This made me grin:
Like the song, too =D
This made me grin:
Like the song, too =D
I got a new phone the other day (a Samsung Galaxy S3), so I was looking for fun things to play on it when I found a great retrocollect article about emulation on Android which lists the best emulators for all of the different emulated systems.
As it happens, from July 14th 2012 to July 28th 2012 (or thereabouts) there’s a stack of free *oid emulators available – usually you have to pay for the full versions (which have save-game support), but for a while they’re free – so why not? =D
So if you’re interested, you can get all the apps in the list below for the low, low price of absolutely nothing before approx. July 28th 2012:
Also, if you’re interested in arcade emulation with MAME there’s the free MAME4droid applications:
The difference in the above two version of MAME are in regard to what version of MAME they’re based on (as I’m sure you’ve worked out) – but what this actually means might be a little less clear.
In essence, the MAME 0.375b is based on a version of MAME circa July 2000 – and this version was chosen because it came before the big MAME re-write. This means that the 0.37b5 version of MAME was the pinnacle of MAME development when the developers chose speed over emulation accuracy. MAME4droid supports around 2000 ROMs, which will have to be the right format for the 0.37b5 version of MAME, and there’s no (and never will be any) save/load game support.
The MAME4droid Reloaded version on the other hand is based on 0.139 MAME code (circa 2010), which means that it’s a lot more accurate, but it’s either going to be slower or you’re going to need a beast of a phone to run many games at full tilt – we’re talking about having a dual-core phone as the minimum. MAME4droid Reloaded supports around 8000 ROMs, which this time you can save/load as your wish, and (again) these ROMs will have to be in the right format for the 0.139 version of MAME.
As you might expect, it’s horses for courses – need save/load support and got a high-end phone? Pick reloaded. Lower end phone or game-o-choice not running fast enough? Try out the original.
The list of systems above is in no way exhaustive, as there are emulators for many other systems like the N64, Atari ST, MSX, PC Engine, Playstation – and even the Bandai Wonderswan! Quite!
For a fuller looking list of emulators available on Android, you could do worse than try this AndroidForums post. Just be aware that many emulators are paid apps, or you can get the “Lite” versions which either don’t allow you to save your games or come with a ton of bundled adware rubbish to pollute your phone.
As ROMs for old game systems live in a somewhat grey area of the law as to whether they’re legal to download and use or not, you’re going to have to use Google to track them down on your own. Generally, the older the game, the less anyone’s going to care about you downloading and playing it.
Games for most old systems that work on any standard PC-based emulator should work exactly the same on the Android based emulators with no modification required.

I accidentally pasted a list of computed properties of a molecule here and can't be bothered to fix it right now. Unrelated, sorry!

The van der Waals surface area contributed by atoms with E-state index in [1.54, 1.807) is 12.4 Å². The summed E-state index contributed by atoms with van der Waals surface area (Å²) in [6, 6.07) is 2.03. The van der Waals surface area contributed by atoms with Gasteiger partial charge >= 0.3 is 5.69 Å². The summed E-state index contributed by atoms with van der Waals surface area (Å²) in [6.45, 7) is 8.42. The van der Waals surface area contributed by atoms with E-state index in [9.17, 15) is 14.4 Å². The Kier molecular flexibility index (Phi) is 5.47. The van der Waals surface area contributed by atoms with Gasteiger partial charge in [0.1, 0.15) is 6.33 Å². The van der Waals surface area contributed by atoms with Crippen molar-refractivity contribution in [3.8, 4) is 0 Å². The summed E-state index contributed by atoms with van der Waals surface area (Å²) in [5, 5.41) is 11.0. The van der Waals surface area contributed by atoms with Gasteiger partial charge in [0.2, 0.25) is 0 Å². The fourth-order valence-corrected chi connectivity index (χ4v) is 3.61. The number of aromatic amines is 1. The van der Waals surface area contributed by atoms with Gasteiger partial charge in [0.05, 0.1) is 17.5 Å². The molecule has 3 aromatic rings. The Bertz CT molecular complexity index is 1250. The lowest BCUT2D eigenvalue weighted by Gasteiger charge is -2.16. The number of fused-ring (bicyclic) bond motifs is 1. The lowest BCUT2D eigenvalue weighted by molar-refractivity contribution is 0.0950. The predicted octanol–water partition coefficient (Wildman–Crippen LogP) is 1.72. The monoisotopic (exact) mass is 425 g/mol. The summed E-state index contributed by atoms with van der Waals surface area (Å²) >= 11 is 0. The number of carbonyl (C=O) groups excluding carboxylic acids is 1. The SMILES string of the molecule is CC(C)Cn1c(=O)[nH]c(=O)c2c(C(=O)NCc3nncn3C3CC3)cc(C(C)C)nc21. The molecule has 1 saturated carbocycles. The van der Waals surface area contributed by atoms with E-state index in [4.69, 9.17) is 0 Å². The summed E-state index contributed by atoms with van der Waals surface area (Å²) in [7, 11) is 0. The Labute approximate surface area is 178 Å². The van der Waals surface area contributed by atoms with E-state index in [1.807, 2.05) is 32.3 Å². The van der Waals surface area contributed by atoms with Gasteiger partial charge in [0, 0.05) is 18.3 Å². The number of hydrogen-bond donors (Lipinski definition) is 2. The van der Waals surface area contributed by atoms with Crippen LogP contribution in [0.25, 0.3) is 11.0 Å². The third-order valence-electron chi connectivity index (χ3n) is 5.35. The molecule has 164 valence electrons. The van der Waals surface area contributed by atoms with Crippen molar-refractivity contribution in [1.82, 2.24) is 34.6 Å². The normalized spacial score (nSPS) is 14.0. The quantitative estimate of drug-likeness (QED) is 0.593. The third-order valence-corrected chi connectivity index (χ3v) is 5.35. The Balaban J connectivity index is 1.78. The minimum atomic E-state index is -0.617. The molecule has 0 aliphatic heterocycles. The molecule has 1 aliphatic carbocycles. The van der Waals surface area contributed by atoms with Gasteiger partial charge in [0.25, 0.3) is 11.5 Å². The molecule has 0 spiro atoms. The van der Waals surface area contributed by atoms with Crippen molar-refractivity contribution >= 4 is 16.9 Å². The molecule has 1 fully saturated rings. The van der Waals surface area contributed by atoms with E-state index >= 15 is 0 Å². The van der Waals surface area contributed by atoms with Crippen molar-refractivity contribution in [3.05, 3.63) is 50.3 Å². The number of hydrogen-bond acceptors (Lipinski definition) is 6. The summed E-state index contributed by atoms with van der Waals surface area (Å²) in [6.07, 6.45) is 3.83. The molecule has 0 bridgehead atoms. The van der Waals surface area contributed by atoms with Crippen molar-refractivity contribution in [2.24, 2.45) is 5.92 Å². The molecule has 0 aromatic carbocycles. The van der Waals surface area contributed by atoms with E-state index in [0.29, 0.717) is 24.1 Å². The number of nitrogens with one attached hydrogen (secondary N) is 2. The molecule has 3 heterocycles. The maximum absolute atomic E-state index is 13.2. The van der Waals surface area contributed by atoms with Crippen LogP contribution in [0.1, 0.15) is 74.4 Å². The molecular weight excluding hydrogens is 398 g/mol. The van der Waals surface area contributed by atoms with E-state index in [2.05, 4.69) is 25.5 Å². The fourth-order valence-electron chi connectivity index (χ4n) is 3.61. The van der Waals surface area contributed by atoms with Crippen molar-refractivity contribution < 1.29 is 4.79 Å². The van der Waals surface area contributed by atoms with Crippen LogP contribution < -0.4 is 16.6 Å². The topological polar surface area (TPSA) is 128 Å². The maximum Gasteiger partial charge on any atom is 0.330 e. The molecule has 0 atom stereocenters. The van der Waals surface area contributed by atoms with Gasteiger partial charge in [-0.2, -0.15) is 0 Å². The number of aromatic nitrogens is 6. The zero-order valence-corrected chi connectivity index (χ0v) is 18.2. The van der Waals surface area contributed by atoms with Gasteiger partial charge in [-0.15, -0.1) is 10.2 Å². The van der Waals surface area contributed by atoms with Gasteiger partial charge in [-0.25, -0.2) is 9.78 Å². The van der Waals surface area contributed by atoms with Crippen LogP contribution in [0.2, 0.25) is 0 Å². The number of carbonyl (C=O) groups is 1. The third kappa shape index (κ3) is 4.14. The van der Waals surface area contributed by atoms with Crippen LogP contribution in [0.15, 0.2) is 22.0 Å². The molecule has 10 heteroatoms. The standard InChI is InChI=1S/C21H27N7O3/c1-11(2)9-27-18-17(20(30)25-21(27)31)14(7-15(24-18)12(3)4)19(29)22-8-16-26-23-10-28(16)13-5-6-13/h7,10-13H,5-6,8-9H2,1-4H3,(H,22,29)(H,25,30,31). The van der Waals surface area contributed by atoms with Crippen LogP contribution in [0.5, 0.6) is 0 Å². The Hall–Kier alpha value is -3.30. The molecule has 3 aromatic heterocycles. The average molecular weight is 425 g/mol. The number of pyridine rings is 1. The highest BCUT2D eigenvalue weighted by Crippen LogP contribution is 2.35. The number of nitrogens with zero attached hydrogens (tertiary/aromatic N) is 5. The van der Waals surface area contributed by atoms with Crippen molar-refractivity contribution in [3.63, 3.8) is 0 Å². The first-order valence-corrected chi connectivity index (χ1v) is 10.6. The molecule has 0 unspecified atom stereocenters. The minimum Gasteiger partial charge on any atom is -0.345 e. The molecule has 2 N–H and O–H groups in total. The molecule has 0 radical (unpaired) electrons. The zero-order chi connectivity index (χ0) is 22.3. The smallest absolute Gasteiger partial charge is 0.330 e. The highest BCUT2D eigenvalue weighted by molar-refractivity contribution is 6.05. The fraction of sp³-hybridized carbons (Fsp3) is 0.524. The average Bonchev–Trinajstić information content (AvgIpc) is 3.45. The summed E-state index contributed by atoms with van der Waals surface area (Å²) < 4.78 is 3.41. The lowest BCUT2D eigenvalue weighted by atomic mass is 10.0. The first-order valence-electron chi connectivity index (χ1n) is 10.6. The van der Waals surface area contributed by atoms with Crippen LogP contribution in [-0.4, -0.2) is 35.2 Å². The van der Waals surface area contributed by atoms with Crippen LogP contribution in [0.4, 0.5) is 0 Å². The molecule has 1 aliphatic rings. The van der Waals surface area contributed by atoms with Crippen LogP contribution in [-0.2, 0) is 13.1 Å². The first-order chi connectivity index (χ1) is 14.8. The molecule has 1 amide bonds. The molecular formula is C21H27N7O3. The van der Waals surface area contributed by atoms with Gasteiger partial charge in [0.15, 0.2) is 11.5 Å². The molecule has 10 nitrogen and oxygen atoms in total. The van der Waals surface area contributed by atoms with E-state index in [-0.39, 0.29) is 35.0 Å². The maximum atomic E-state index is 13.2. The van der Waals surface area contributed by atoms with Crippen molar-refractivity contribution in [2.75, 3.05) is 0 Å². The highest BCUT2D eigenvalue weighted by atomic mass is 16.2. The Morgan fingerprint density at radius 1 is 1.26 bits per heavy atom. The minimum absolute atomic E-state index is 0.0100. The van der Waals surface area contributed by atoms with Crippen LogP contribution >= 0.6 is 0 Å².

The ROMs for arcade games on MAME though are a little bit different, as the version of MAME that you use will determine which version of the ROM you need. Thankfully, there’s only really two main options between the 0.37b5 versions and the more up-to-date versions, and in general you can use tools like clrmamepro to convert the ROMs between formats.
Trying to use a touchscreen as a joystick or gamepad is like trying to use a Dreamcast fishing rod to play a fighting game – and it’s a lot harder to pull off a Shoryuken with the fishing rod… So what can we do about it? As it turns out, quite a lot – if you want to use a controller, the chances are that you can get it to work with a suitable amount of research.
The Sony Xperia Play phones come with their own built-in joypad on the slide-down tray, but if you don’t have one of those, then you can still connect bluetooth devices like Nintendo wiimotes, PS3 Six-Axis controllers and XBox 360 controllers* as long as you have a compatible Bluetooth stack on your phone. Older Android phones (certainly my old HTC Desire) didn’t have a suitably functional bluetooth stack by default, but you could get one by installing a CyanogenMod ROM onto the phone. You could probably also use a mini/microUSB-to-USB connector for any standard USB joysticks or gamepads.
* = Wired Xbox 360 controllers aren’t a problem – wireless 360 controllers on the other hand require a USB-dongle, which itself needs drivers which may or may not be available for your device. In fact, from what I’ve seen, unless you have a Motorola Xoom tablet you could well be out of luck for wireless 360 connectivity.
Anyways, for those with a wish to play emulated games using a controller, try:
A small screen is fine to play games on if that’s all you’ve got – but the chances are that you’ve probably got access to a big Plasma/LCD/LED screen with a HDMI input, too. So why not use that?
You’ll need an appropriate cable for your phone (usually some form of microUSB to HDMI converter), for the Samsung Galaxy S3 it’s what’s termed a MHL cable – which’ll set you back about $50AUD or thereabouts.
Also, with a phone to HDMI cable, you’ll be able to watch NBA.TV or any streaming video on the big screen from your phone instead of linking up to a laptop or whatever you currently do (unless you’ve got some kind of VNC/Mediaplayer solution up and running – in which case I envy you and would like to know what software you use!).
Missing Sir Clive’s baby? Try the free Sinclair Spectrum emulator Marvin.
Yearning for Chucky Egg? Beebdroid to the rescue =P
Want to perform the woman’s move in IK+? (crouching punch to the nuts!) – try the Commodore 64 emulator Frodo.
Craving some Speedball or Xenon 2? There’s even an Android port of the Ubiquitous Amiga Emulator (UAE) called UAE4droid.
Emulation – you’ve just gotta love it =D